Exposure of the fecal immunochemical test (FIT) to different ambient temperatures and humidity is unavoidable in population-based screening programs in Southern European countries, and it could lead to a decrease in target colorectal lesions. The objective was to evaluate the effect of ambient temperature and humidity on the FIT sensitivity in a population-based screening program for colorectal cancer (CRC) using an ecological design. The retrospective cohort included individuals aged 50−69 years who participated in CRC screening (Barcelona) from 2010−2015, and were followed until 2017 to identify interval CRCs. The positivity rate, and detection rates for advanced polyps and CRC were compared according to ambient temperature, humidity, and quarters of the year. A positive FIT was defined as the detection of ≥20 μg Hb/g in feces. The monthly ambient temperature and humidity were recorded on the day that the FIT was performed. In total, 92,273 FIT results from 53,860 participants were analyzed. The FIT positivity rate was lower at >24 °C than at ≤24 °C (p = 0.005) but was not affected by humidity. The temperature’s impact on positivity did not lead to a decrease in the FIT detection rate for advanced neoplasia or the interval cancer detection rate in a program where the samples were refrigerated until the analysis and screening invitations were discontinued in July and August.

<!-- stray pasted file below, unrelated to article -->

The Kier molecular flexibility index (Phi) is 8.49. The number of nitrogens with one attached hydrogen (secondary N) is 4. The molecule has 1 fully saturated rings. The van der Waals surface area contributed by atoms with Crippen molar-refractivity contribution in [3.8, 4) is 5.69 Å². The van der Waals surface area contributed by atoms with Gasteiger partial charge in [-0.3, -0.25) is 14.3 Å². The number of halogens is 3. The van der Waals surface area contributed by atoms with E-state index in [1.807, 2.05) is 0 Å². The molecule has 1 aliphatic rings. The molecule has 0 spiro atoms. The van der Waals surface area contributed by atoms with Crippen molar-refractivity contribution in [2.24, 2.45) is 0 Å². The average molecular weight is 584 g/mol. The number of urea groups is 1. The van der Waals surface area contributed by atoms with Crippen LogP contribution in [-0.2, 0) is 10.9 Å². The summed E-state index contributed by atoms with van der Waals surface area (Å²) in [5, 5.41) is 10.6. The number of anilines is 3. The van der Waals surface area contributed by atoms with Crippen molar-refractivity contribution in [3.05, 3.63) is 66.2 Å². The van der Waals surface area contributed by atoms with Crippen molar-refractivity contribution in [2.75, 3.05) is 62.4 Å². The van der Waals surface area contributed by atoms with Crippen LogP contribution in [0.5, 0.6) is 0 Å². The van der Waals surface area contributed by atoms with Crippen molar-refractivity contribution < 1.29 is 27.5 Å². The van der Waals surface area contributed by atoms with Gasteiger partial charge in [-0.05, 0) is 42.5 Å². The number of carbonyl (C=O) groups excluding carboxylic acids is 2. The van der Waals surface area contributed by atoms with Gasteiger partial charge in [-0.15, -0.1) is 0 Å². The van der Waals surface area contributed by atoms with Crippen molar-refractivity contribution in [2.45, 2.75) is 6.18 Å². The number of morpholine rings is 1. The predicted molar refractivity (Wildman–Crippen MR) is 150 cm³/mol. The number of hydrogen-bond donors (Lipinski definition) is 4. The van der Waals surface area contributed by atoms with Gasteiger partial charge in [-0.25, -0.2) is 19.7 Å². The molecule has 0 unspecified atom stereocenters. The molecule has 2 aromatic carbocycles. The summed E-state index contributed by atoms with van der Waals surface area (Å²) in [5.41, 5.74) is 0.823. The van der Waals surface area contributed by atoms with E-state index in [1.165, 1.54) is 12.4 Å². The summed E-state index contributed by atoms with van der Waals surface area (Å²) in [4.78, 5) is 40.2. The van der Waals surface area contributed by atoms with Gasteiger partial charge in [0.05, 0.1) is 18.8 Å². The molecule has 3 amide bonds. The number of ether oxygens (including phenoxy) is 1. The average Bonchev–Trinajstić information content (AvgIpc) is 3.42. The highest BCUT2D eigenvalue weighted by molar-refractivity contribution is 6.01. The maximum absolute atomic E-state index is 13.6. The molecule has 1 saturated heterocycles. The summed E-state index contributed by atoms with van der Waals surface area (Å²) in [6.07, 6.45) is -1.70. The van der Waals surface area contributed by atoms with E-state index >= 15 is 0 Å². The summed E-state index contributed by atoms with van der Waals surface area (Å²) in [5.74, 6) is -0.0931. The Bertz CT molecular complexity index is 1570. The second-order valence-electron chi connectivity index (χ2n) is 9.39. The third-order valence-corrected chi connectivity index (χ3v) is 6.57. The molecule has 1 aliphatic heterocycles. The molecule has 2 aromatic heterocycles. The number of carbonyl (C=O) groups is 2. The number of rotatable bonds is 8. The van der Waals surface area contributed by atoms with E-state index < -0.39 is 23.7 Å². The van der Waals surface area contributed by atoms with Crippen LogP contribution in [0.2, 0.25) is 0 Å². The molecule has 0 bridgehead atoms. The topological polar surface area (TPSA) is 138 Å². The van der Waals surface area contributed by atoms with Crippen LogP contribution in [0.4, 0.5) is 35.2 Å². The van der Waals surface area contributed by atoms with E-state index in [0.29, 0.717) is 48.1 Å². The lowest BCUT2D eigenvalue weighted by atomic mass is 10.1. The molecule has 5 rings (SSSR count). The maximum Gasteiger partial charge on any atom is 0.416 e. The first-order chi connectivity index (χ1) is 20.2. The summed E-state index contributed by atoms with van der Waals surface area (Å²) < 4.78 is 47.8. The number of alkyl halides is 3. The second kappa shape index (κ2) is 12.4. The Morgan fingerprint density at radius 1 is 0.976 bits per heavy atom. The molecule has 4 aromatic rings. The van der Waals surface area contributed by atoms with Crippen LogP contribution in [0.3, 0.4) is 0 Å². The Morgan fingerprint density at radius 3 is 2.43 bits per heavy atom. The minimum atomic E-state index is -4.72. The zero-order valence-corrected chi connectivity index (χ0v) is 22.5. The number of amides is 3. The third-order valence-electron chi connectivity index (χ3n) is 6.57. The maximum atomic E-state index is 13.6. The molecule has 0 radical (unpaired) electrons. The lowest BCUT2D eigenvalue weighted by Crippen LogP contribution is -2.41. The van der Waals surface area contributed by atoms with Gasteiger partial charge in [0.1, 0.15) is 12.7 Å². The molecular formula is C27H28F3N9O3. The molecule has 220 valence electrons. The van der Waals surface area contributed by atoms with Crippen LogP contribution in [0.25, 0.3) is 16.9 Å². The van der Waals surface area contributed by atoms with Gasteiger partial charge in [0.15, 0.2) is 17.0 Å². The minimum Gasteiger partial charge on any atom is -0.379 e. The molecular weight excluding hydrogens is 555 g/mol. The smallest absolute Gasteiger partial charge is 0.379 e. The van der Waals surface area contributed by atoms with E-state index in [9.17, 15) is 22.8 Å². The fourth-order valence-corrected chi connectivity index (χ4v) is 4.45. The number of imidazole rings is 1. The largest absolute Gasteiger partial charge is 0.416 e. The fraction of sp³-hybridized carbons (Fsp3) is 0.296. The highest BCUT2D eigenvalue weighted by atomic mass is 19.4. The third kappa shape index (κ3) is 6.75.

Keywords: fecal immunochemical test; humidity; interval colorectal cancer; screening program; temperature.